What’s new with Earth Day this year?
MANILA— Since its beginning, nearly half-a-century ago, Earth Day has been a time to celebrate the environment and bring the green cause into the global spotlight.
The observance, however, will have a new twist Saturday in Manila, as a coalition of faith-based and multi-sectoral groups holds the first “Walk for Mercy2Earth”, which will kick off at 6:00 a.m. from four different locations to the Lapu-Lapu monument in Rizal Park.
“Our celebration of the Earth Day and the Divine Mercy Sunday this weekend offers a well-timed opportunity for all of us to gather together and manifest our unity to protect God’s creation from acts of apathy, heartlessness, and greed that contribute to climate change and harm human life and dignity,” said Cardinal Luis Antonio Tagle.
‘More historic, timely’
According to the Archbishop of Manila, the gathering falls on the day the Paris Agreement on Climate Change, which aims to limit global warming to 1.5 degrees Celsius, enters into force for the Philippines.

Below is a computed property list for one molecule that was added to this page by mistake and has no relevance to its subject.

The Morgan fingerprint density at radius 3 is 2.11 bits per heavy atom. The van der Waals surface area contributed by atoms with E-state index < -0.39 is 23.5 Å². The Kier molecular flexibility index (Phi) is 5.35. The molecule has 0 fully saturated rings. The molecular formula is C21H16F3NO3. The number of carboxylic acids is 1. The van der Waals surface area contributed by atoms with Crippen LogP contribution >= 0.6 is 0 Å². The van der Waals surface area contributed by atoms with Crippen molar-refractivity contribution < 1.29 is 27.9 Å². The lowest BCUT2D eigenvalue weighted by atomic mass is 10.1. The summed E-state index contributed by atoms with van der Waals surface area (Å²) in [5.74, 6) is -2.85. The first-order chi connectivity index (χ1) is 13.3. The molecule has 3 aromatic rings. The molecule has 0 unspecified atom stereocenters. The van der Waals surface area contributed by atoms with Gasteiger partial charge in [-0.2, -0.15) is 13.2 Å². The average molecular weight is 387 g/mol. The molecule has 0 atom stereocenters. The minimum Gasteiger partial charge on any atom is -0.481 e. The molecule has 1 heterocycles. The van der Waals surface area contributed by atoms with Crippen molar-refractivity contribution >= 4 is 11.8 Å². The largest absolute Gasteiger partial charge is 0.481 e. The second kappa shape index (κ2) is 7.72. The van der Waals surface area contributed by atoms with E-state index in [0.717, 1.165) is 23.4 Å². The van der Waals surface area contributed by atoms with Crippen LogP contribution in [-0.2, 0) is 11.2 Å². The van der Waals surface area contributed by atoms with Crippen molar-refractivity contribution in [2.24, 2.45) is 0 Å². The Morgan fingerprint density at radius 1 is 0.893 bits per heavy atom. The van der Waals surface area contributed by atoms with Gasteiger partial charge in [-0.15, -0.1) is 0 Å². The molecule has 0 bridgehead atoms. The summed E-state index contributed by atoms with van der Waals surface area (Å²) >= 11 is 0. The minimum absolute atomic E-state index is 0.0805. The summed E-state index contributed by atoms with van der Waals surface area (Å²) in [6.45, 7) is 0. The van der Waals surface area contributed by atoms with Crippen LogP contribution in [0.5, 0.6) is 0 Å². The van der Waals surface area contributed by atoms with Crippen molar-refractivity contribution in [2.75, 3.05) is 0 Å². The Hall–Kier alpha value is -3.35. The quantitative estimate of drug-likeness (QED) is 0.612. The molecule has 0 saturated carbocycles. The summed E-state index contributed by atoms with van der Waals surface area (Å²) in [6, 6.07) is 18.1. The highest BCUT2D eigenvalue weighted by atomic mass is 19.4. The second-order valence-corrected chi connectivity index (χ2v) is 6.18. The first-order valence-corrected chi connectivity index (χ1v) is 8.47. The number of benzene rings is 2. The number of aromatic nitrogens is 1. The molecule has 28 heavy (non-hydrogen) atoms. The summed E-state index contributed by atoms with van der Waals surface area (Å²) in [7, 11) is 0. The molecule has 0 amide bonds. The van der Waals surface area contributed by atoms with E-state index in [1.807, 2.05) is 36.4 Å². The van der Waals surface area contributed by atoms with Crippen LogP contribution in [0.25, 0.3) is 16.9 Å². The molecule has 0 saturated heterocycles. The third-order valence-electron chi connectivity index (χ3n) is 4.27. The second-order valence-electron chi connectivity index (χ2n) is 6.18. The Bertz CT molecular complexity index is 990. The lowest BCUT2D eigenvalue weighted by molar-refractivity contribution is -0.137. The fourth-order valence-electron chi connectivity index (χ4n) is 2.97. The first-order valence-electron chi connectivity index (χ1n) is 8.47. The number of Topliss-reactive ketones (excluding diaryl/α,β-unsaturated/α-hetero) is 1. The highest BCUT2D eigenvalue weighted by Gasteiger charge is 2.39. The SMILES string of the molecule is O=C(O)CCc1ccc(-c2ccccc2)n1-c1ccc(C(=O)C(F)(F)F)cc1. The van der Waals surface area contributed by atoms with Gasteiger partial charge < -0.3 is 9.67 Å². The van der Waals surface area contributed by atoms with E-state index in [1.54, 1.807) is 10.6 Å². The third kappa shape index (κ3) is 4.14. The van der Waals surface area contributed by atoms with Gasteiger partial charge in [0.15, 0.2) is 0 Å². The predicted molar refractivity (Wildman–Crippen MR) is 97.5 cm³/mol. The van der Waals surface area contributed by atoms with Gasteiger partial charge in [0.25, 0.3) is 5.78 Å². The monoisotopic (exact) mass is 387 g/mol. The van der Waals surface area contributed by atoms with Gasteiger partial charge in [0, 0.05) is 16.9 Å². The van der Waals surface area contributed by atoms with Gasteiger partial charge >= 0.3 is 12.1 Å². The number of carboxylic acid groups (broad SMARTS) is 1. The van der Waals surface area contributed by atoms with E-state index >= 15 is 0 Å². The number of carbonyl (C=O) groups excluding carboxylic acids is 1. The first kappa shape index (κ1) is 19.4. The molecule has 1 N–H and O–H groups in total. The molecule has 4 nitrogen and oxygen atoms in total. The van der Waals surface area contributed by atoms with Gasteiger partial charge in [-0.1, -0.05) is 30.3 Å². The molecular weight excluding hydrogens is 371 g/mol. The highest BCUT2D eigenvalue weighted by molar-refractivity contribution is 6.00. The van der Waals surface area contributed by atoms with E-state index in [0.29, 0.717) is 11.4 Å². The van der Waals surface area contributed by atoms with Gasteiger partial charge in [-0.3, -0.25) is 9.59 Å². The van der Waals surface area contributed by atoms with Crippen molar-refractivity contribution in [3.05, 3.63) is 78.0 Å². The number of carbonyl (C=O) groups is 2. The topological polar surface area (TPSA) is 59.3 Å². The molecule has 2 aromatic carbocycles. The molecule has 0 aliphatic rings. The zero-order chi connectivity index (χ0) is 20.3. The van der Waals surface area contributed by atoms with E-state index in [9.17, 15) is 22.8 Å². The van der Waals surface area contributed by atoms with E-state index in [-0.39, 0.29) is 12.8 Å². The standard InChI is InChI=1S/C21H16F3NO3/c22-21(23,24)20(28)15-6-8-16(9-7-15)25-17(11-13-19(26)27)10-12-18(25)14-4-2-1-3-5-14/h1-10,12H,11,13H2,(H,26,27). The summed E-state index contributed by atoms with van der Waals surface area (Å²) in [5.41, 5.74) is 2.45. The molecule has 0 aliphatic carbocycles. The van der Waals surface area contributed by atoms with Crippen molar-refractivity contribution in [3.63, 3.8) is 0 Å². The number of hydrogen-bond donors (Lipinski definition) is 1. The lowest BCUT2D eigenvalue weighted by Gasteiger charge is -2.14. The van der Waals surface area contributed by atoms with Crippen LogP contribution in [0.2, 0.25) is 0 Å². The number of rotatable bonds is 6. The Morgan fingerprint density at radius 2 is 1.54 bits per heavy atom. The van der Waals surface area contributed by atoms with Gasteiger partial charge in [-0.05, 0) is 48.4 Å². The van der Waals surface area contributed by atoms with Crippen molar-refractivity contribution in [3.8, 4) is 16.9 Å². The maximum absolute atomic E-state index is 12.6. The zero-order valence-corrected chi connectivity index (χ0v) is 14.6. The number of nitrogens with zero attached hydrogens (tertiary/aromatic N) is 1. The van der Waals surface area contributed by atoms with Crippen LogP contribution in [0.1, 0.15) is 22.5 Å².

“This makes our celebration even more historic and timely,” he said.
Among the marchers include the team of Filipinos who walked from the Vatican to Paris, France in 2015 led by former Climate Change Commissioner Yeb Saño.
Spearheaded by the Archdiocese of Manila, the event will also turn the area into an “Earth Day Laudato Si Village”.
The village will be characterized by workshops on environmental and climate literacy, exhibitions, and artistic and cultural performances.
In the first papal document on the environment, Pope Francis exhorted the people to “care for our common home”.
The gathering, which is expected to gather thousands of people, will also be an integral part of the #Mercy2Earth campaign of the Global Catholic Climate Movement that encourages reflection and action on the encyclical.
One of the event’s highlights will be the unveiling of a mural on the Philippine agreement to climate change.
Organizers also expect the unemployed as well as drug surrenderees from different parishes to benefit from the workshops where potential livelihood programs and skills can be learned. CBCPNews